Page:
Paulie Malignaggi acknowledged he wasn’t 100 percent sure Ricky Hatton would fight him, especially with Oscar De La Hoya dangling big bucks in front of the “Hit Man” from Manchester, England.
But Hatton opted not to fight the “Golden Boy” and instead has set his sights on Malignaggi, the IBF junior welterweight champion.
“The business part of the sport can drain you,” Malignaggi said. “I didn’t look so spectacular in my last fight. I broke my hand, and with Oscar out there, of course I was worried that (Hatton) wouldn’t fight me.”
Both fighters were in Las Vegas on Saturday in advance of their Nov. 22 showdown at the MGM Grand Garden. But only Malignaggi made it to a news conference; Hatton apparently contracted food poisoning late Friday night and was unable to attend.
“If Ricky Hatton thinks he feels bad now, wait until Nov. 22. He’s going to feel a whole lot worse,” said Lou DiBella, Malignaggi’s promoter.
Malignaggi (25-1, five knockouts) said he has been in training for a month, splitting his time between his hometown of Brooklyn, N.Y., and the Pocono Mountains in Pennsylvania. He plans to move his training camp to Las Vegas in early October so he’s not distracted.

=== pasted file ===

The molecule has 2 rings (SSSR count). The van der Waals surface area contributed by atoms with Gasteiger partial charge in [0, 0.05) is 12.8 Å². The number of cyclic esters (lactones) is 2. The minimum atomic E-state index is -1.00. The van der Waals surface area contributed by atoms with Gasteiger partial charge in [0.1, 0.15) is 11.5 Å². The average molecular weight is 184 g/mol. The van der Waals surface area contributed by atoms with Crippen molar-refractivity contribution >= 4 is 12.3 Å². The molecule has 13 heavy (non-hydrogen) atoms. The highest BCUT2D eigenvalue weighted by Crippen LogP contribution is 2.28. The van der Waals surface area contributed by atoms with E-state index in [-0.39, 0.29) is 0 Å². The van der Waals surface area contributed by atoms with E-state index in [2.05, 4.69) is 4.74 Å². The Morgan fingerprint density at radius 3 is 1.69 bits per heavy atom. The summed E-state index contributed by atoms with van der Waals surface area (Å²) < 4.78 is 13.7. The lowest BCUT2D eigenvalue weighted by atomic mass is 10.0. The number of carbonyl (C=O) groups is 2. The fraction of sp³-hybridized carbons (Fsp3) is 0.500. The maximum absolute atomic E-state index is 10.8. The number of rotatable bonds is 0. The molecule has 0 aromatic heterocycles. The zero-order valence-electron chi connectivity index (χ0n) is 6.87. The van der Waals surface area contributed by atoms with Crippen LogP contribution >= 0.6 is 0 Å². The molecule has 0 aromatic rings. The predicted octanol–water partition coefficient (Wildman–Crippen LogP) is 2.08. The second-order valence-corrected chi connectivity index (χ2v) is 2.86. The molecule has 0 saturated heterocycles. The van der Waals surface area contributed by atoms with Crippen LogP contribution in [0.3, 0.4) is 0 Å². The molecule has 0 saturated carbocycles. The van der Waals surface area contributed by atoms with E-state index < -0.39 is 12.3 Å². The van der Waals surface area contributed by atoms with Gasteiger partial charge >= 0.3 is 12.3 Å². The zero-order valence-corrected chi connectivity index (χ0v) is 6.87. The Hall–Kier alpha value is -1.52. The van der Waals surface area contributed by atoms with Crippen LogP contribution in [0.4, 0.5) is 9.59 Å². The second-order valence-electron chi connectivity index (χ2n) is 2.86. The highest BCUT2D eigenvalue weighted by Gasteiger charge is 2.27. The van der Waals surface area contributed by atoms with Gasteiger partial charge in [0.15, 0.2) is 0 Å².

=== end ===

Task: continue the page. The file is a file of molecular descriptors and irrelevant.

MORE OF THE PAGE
“This is definitely the biggest fight of my life,” he said. “I live for these kinds of opportunities. The bigger the moment the better I perform.”
Hatton (44-1, 31 KOs) will try to atone for his lone loss, which came Dec. 8 when Floyd Mayweather Jr. knocked him out at the MGM Grand.
As was the case the last time he fought here, Hatton figures to have plenty of support from his fans throughout the United Kingdom.
More than 12,000 of the available 16,270 tickets already have been sold, and Golden Boy promotions chief executive officer Richard Schaefer predicted the fight will be a sellout.
The fight also will be offered on regular HBO instead of pay per view.
Malignaggi said his broken right hand has healed from his May 24 split-decision win over Lovemore N’dou in Hatton’s hometown of Manchester. Malignaggi broke the hand in the sixth round.
“It’s hard to look good when you’re a one-armed fighter,” he said of his performance over the second half of that fight. “I’ve had four surgeries. I never worry about it. I’ll be fine.”
His biggest concern? Hatton’s penchant for holding and hitting.
“You want to fight inside? Fine. Inside fighting is inside fighting,” Malignaggi said. “But when you’re holding and hitting, that’s not boxing. I expect the commission here (in Nevada) to understand that.”
Contact reporter Steve Carp at scarp@ reviewjournal.com or 702-387-2913.